Built in 1963 when Jimmy Davis was Governor of Louisiana, the Mansion is located on Capitol Lake near the State Capitol. Because so many antebellum mansions were being destroyed by fire and neglect, Gov. and Mrs. Davis instructed the architects to design a mansion in the Greek Revival style, which was the dominant style in Louisiana after 1830. This period marks a distinct departure from earlier Louisiana architecture. The Mansion contains a total of 25,000 square feet of space in three floors and a basement.
This Baton Rouge landmark is a commemorative sculpture by the late SU Alumni Frank Hayden, erected on the Southern University Baton Rouge campus to mark the site of the famous exchange on Scott's Bluff that gave the city of Baton Rouge its name, meaning "Red Stick" in French.
Wondering what "Baton Rouge" means? The story has it that long ago, this area in Louisiana along the mighty Mississippi River was occupied by two indigenous tribes, the Houma Indian Tribe and the Bayougoula Indian Tribe. To settle a border conflict between them, the tribes used a cypress pole to mark the boundary dividing their hunting grounds at an area now known as Scott’s Bluff.
This marker on the east bank of the Mississippi River caught the eye of French-Canadian explorer Pierre Le Moyne d'Iberville while making his way upriver during an exploration in 1699. He and his men saw the bloodied cypress pole on the bluff, adorned with animal parts and stained red from the tribes’ latest haul, and dubbed the area "le bâton rouge," French for "Red Stick". In 1810, the area became part of the colonies and in 1817, the town was officially incorporated as “Baton Rouge.” Locals still lovingly refer to the city as "The Red Stick."
Come and visit the historical Buffalo Soldier National Museum and learn more about not only African American history but American history as well. The goal of the Buffalo Soldier Museum is to interpret articulate collect display and preserve historical artifacts documents videos prints and other historical memorabilia which details the history of the brave men and women who overcame extreme adversity while gallantly fighting the great American wars.
Houston’s most photographed site, this dramatic 64-foot U-shaped fountain has water rushing down its inside and outside walls.
Designed and created in 1985 by the internationally acclaimed architectural team of Philip Johnson and John Burgee, the Water Wall pumps 78,500 gallons of recycled water every three hours and 20 minutes. More than 180 live oaks shade the three-acre area that plays host to families and couples out for a stroll, picnic, or even a game of Frisbee.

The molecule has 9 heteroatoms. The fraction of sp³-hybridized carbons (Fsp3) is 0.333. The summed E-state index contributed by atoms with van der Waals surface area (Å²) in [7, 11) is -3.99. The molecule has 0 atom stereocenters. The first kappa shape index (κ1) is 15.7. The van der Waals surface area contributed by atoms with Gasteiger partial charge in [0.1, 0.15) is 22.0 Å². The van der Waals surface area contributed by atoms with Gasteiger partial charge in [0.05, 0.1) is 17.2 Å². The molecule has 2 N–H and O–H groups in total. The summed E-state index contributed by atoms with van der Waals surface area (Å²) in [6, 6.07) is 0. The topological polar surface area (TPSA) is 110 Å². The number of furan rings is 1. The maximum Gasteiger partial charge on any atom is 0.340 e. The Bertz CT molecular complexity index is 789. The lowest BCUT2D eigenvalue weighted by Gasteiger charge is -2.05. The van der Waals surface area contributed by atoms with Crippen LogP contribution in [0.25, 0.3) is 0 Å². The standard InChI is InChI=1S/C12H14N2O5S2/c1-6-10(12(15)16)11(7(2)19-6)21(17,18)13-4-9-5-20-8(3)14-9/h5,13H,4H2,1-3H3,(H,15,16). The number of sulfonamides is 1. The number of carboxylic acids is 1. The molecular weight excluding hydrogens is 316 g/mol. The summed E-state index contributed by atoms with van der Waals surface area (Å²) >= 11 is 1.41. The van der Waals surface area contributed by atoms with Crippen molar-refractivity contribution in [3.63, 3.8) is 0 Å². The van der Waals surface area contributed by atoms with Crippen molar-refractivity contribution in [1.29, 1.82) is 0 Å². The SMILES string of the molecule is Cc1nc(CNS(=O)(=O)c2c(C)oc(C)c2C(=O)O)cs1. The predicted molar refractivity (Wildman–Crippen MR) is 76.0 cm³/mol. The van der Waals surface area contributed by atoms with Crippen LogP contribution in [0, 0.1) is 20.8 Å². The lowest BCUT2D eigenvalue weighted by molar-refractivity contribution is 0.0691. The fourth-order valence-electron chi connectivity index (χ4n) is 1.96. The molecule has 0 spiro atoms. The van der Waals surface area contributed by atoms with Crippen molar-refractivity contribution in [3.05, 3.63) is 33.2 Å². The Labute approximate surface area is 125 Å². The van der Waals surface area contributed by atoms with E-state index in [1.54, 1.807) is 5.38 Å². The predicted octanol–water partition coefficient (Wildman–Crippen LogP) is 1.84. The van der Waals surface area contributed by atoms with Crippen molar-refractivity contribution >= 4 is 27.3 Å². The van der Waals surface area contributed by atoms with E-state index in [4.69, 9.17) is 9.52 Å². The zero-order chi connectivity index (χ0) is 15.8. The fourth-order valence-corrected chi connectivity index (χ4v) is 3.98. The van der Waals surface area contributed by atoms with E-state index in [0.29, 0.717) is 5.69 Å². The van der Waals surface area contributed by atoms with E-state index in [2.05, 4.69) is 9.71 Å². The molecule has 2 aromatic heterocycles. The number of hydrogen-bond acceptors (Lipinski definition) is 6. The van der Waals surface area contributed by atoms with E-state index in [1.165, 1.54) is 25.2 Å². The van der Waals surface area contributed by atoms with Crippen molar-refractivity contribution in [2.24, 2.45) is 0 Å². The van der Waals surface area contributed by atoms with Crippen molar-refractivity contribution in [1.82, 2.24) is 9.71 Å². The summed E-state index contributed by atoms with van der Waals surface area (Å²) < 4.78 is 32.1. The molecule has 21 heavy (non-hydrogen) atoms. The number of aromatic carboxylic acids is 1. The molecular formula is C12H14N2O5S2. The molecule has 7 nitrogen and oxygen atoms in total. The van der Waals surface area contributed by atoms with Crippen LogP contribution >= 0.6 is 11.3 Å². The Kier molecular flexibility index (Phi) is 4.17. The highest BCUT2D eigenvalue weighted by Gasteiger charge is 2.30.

Known to locals as "The Fox", this exotic styled downtown landmark brings Atlanta the best in performance entertainment including Broadway shows, the Atlanta Ballet, Billboard's top music concert tours, and its original purpose: classic feature films. Travel back in time to 1929 as you ascend stone staircases, down steel freight elevators, and gaze up as "clouds" drift across an Arabian night sky to see why The Fox is #2 on the list of Things To Do in Atlanta. An interior design aficionado? A fan of globally inspired architecture? Or interested in historical buildings that almost became a concrete parking lot? Take a guided tour through this immaculate theatre's story of rising from the ashes (literally), and see the world's second-largest theatre organ Mighty Mo as well as men's and women's lounge areas straight out of the Jazz Era.
From a stately home on Peachtree Street to its current award-winning buildings in a spectacular setting, the High Museum of Art in Midtown Atlanta has become the leading art museum in the Southeastern United States. The High boasts a celebrated collection of classic to contemporary art, as well as renowned architecture by Richard Meier and Renzo Piano. With a dynamic schedule of special exhibitions, an extensive collection, innovative educational and family programs, meeting and event facilities, the Museum Shop, and several dining options, there is something for everyone at the High.
The Museum of the Jimmy Carter Library provides a unique experience for the visitor. Through immersive exhibitions of objects, documents, and photographs, videos, and beautiful gifts from world leaders, visitors can get a close-up view of the modern American Presidency.